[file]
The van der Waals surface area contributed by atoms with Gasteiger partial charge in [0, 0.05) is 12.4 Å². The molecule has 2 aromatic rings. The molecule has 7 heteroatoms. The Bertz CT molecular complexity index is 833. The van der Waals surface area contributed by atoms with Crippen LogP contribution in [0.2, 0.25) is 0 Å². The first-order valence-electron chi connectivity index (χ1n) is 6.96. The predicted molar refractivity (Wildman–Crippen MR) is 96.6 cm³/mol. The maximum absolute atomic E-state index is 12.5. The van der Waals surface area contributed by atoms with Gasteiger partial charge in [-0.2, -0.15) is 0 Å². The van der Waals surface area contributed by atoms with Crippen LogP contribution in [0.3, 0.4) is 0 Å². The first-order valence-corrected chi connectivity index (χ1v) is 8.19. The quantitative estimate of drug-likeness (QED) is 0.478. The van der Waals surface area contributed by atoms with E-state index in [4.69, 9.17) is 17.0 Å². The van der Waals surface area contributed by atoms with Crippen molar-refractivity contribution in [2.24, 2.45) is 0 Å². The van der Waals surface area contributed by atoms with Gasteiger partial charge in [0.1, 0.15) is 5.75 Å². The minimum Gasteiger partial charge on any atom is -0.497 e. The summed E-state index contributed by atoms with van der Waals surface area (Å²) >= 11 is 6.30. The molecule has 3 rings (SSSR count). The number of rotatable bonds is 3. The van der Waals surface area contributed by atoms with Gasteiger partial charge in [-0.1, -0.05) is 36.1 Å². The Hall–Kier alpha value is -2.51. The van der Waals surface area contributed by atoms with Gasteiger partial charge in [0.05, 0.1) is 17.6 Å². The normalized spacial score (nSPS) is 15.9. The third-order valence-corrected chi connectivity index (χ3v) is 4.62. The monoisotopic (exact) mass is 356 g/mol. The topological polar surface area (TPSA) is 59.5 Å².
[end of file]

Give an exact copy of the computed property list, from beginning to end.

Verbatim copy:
The van der Waals surface area contributed by atoms with Gasteiger partial charge in [0, 0.05) is 12.4 Å². The molecule has 2 aromatic rings. The molecule has 7 heteroatoms. The Bertz CT molecular complexity index is 833. The van der Waals surface area contributed by atoms with Crippen LogP contribution in [0.2, 0.25) is 0 Å². The first-order valence-electron chi connectivity index (χ1n) is 6.96. The predicted molar refractivity (Wildman–Crippen MR) is 96.6 cm³/mol. The maximum absolute atomic E-state index is 12.5. The van der Waals surface area contributed by atoms with Gasteiger partial charge in [-0.2, -0.15) is 0 Å². The van der Waals surface area contributed by atoms with Crippen LogP contribution in [0.3, 0.4) is 0 Å². The first-order valence-corrected chi connectivity index (χ1v) is 8.19. The quantitative estimate of drug-likeness (QED) is 0.478. The van der Waals surface area contributed by atoms with E-state index in [4.69, 9.17) is 17.0 Å². The van der Waals surface area contributed by atoms with Crippen molar-refractivity contribution in [2.24, 2.45) is 0 Å². The van der Waals surface area contributed by atoms with Gasteiger partial charge in [0.1, 0.15) is 5.75 Å². The minimum Gasteiger partial charge on any atom is -0.497 e. The summed E-state index contributed by atoms with van der Waals surface area (Å²) >= 11 is 6.30. The molecule has 3 rings (SSSR count). The number of rotatable bonds is 3. The van der Waals surface area contributed by atoms with Gasteiger partial charge in [-0.1, -0.05) is 36.1 Å². The Hall–Kier alpha value is -2.51. The van der Waals surface area contributed by atoms with Gasteiger partial charge in [0.05, 0.1) is 17.6 Å². The normalized spacial score (nSPS) is 15.9. The third-order valence-corrected chi connectivity index (χ3v) is 4.62. The monoisotopic (exact) mass is 356 g/mol. The topological polar surface area (TPSA) is 59.5 Å².